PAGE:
"Orphan Works" probably comprise the majority of the record of 20th century culture. These works are still presumably under copyright (only works published before 1923 are conclusively in the public domain), but the copyright owner cannot be found. The default response of archivists, libraries, film restorers, artists, scholars, educators, publishers, and others is to drop copyrighted work unless it is clearly in the public domain. As a result, orphan works are not used in new creative efforts or made available to the public due to uncertainty over their copyright status, even when there is no longer anyone claiming copyright ownership, or the owner no longer has any objection to such use.Link (Thanks, Jamie!)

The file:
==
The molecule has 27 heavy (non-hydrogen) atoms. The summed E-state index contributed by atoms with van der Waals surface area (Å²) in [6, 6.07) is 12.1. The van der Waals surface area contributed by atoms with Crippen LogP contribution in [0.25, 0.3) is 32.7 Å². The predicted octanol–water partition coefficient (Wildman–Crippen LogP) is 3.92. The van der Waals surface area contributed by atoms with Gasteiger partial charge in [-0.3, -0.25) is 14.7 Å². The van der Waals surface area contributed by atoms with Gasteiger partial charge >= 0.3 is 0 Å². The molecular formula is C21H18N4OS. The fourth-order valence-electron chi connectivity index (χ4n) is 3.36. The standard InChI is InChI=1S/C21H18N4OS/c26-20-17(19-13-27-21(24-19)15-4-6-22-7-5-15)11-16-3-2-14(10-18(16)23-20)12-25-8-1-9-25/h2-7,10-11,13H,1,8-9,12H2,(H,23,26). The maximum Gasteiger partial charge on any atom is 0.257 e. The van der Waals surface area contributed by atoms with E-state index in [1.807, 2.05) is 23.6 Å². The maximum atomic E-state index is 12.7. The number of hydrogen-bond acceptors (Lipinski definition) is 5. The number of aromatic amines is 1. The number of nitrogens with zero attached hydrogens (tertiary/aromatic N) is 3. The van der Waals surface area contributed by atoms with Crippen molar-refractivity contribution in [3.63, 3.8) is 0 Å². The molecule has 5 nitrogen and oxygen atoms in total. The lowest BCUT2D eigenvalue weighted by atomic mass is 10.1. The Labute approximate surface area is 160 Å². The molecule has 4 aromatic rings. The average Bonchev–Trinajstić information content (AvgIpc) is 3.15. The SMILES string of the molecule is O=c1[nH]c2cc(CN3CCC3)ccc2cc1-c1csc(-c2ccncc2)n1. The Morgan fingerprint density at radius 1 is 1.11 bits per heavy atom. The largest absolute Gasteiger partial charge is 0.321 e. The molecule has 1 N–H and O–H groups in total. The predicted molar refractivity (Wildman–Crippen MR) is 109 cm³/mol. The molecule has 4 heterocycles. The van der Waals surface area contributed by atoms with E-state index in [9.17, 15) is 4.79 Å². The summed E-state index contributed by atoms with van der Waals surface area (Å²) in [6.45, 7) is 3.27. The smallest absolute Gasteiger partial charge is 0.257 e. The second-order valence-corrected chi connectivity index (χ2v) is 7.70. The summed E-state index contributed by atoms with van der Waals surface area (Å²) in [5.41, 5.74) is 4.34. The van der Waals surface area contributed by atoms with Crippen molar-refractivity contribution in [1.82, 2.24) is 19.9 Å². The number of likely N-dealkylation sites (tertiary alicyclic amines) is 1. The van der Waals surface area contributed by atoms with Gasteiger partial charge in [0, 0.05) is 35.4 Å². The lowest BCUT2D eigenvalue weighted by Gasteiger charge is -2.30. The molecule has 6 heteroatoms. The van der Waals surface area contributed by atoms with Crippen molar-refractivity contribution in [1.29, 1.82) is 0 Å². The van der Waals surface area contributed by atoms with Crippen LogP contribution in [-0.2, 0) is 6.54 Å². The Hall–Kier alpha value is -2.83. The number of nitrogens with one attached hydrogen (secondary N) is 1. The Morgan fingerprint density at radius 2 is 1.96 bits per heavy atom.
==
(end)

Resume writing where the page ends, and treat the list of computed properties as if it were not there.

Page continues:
I write books. My latest is a YA science fiction novel called Homeland (it's the sequel to Little Brother). More books: Rapture of the Nerds (a novel, with Charlie Stross); With a Little Help (short stories); and The Great Big Beautiful Tomorrow (novella and nonfic). I speak all over the place and I tweet and tumble, too.